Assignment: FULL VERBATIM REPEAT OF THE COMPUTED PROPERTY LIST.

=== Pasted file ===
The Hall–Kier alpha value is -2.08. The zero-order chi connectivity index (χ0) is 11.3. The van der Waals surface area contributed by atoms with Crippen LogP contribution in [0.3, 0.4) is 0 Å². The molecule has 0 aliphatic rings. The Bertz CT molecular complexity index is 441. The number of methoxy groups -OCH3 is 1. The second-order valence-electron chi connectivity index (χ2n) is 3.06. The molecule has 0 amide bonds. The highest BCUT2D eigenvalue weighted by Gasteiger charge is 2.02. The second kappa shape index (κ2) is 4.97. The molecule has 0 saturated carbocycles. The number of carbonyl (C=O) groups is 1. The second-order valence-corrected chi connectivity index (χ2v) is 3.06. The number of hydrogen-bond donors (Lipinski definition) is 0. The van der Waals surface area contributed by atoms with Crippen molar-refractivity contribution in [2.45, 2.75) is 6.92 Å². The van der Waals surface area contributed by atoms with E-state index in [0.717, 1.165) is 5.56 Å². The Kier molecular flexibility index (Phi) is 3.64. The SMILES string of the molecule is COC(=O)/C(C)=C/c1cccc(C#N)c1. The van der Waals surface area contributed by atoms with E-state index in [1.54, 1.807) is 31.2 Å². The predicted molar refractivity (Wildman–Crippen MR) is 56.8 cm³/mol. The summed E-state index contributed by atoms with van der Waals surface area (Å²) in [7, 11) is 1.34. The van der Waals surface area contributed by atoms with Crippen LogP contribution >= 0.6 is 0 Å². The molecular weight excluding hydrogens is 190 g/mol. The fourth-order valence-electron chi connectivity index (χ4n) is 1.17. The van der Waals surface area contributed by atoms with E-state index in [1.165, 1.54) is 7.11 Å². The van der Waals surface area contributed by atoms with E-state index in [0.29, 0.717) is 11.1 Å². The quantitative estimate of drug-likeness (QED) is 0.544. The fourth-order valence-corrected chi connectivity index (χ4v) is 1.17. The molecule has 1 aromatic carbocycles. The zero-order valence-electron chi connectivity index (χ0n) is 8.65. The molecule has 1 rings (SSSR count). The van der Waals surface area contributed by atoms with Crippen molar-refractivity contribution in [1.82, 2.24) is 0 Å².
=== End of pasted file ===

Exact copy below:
The Hall–Kier alpha value is -2.08. The zero-order chi connectivity index (χ0) is 11.3. The van der Waals surface area contributed by atoms with Crippen LogP contribution in [0.3, 0.4) is 0 Å². The molecule has 0 aliphatic rings. The Bertz CT molecular complexity index is 441. The number of methoxy groups -OCH3 is 1. The second-order valence-electron chi connectivity index (χ2n) is 3.06. The molecule has 0 amide bonds. The highest BCUT2D eigenvalue weighted by Gasteiger charge is 2.02. The second kappa shape index (κ2) is 4.97. The molecule has 0 saturated carbocycles. The number of carbonyl (C=O) groups is 1. The second-order valence-corrected chi connectivity index (χ2v) is 3.06. The number of hydrogen-bond donors (Lipinski definition) is 0. The van der Waals surface area contributed by atoms with Crippen molar-refractivity contribution in [2.45, 2.75) is 6.92 Å². The van der Waals surface area contributed by atoms with E-state index in [0.717, 1.165) is 5.56 Å². The Kier molecular flexibility index (Phi) is 3.64. The SMILES string of the molecule is COC(=O)/C(C)=C/c1cccc(C#N)c1. The van der Waals surface area contributed by atoms with E-state index in [1.54, 1.807) is 31.2 Å². The predicted molar refractivity (Wildman–Crippen MR) is 56.8 cm³/mol. The summed E-state index contributed by atoms with van der Waals surface area (Å²) in [7, 11) is 1.34. The van der Waals surface area contributed by atoms with Crippen LogP contribution >= 0.6 is 0 Å². The molecular weight excluding hydrogens is 190 g/mol. The fourth-order valence-electron chi connectivity index (χ4n) is 1.17. The van der Waals surface area contributed by atoms with E-state index in [1.165, 1.54) is 7.11 Å². The van der Waals surface area contributed by atoms with E-state index in [0.29, 0.717) is 11.1 Å². The quantitative estimate of drug-likeness (QED) is 0.544. The fourth-order valence-corrected chi connectivity index (χ4v) is 1.17. The molecule has 1 aromatic carbocycles. The zero-order valence-electron chi connectivity index (χ0n) is 8.65. The molecule has 1 rings (SSSR count). The van der Waals surface area contributed by atoms with Crippen molar-refractivity contribution in [1.82, 2.24) is 0 Å².